Data Quality

Second-party data: the complete primer

Last week, we covered the ins and outs of first-party data. Now, we continue our deep-dive into consumer data with a look at second-party data.

What is second-party data?

Second-party data (a.k.a. partner data) is information companies acquire through a partnership with another company that provides access to their first-party data.

Examples of second party data:

  • Data acquired through ad services like Google or Bing
  • Co-registration campaigns such as contests or sweepstakes
  • Co-op data pools created by a partnership between a group of companies

Why should brands collect second-party data?

Reliable – Second-party data is collected directly by your partner, so the origins are completely transparent. You know where the data came from, when it was collected, and how/if it was verified.

Scalable – First-party data on its own may not be enough to power all of your marketing programs. In a recent Forrester survey, 27% of participants said they use second-party data due to a lack of scalability of their own first-party data.1

Minimal effort to collect – Second-party data has many of the benefits of first-party data with the added operational advantage of not having to collect it yourself.

How do marketers collect second-party data?

Brands may collect second-party data directly from the company that owns it. In this case, there’s no middleman, so brands must find partners who are willing to exchange data for mutual benefit.

Both brands should agree how data will be shared and ensure they have the same approach to data privacy. In addition, the brands can explore technology solutions that help to protect consumer data while allowing them to exchange data efficiently.

In the case of co-op data sources, a group of companies agree to pool their first-party data to create a collective data source that allows brands to benefit from other companies’ data. Some data co-ops require members to contribute their own first-party data to participate. For example, Data Axle’s donor cooperative allows nonprofits to access insights into gift-giving behaviors to other charities when they share their own data. Other co-ops – like Data Axle’s transactional consumer data – do not require brands to provide their first-party data but instead enable companies to acquire transactional data through a list rental.

What can you do with second-party data?

Grow your audience

Marketers can increase their reach by using second-party data to find new audiences who are interested in your services.

Brand example:
Dunkin’ Donuts partnered with navigation app, Waze to target hungry consumers while they are on the go. The partnership allows Waze users to place a Dunkin’ Donuts order directly in the app with the “order ahead” feature and then pick up their order in the store. To make the feature even more fun, Dunkin’ Donuts recruited NFL player Rob Gronkowski to be the voice that guides travelers to the closest Dunkin’ Donuts location once they have placed their order.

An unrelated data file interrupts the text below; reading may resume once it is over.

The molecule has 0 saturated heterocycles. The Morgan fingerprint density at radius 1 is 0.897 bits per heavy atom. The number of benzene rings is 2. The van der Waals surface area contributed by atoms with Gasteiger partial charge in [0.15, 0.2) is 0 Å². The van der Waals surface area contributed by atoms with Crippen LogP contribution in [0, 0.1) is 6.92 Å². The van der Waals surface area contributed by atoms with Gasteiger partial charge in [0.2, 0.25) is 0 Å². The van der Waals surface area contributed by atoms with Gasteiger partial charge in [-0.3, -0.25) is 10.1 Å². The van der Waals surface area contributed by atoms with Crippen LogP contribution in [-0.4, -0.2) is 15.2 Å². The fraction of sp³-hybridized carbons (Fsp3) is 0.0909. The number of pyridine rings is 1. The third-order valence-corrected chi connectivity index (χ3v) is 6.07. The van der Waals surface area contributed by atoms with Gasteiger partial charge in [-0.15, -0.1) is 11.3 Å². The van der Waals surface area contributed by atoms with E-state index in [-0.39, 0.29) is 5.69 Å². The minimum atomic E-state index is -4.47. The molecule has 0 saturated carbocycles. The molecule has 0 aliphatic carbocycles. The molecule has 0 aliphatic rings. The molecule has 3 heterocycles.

Reach niche audiences

Companies who need to reach niche audiences can seek out data partners with customers in that niche, allowing the brand to build out their data set for an audience they might not have in their customer list.

Brand example:
Walmart partnered with Buzzfeed to reach a niche audience through Buzzfeed’s Tasty. The publication and online network for food and drink recipes drove Tasty audience members to Walmart’s ecommerce site where they offered exclusive Tasty kitchen products for cooking enthusiasts. The partnership allowed Walmart to leverage an existing pool of highly relevant content and videos for their target audience while saving them the time and investment of producing it on their own.

Learn more about your customers

Gaining greater insights into customer behaviors and preferences was the No. 1 driver of second-party data partnerships, cited by 69% of respondents in a Forrester survey.2 For the insurance industry, the benefits can be two-fold: Second-party data can improve the customer experience AND improve risk assessment. The growing adoption of connected devices provides a huge opportunity for insurance brands.

Brand example:
Progressive partnered with Zubie, a connected car service, to give Zubie customers the option of sharing their driver data with Progressive in order to earn a discount on auto insurance through Progressive’s Snapshot® program, which rewards safe drivers with lower premiums.3

Identify opportunities for co-branded campaigns and events

Savvy marketers can establish partnerships that allow them to co-market with brands that have complementary audiences.

Brand example:
Ally Bank partnered with media company, XO Group, to target consumers in key lifestage moments. XO Group created 21 content pieces on behalf of Ally Bank, which were delivered across the media network’s publications, The Bump, The Nest and The Knot and covered financial advice for having a baby, buying a home, and getting married. The campaign established Ally Bank as a financial partner for XO Group’s readers and provided a key connection point for the bank to reach a millennial audience – diving consumers towards additional content, and product information on Ally Bank’s website in the process.

Natasia Langfelder
Content Marketing Manager

As Content Marketing Manager, Natasia is responsible for helping strategize, produce and execute Data Axle's content. With a passion for writing and an enthusiasm for data management and technology, Natasia creates content that is designed to deliver nuggets of wisdom to help brands and individuals elevate their data governance policies. A native New Yorker, when Natasia is not at work she can be found enjoying New York’s food scene, at one of NYC’s many museums, or at one of the city’s many parks with her two teacup yorkies.

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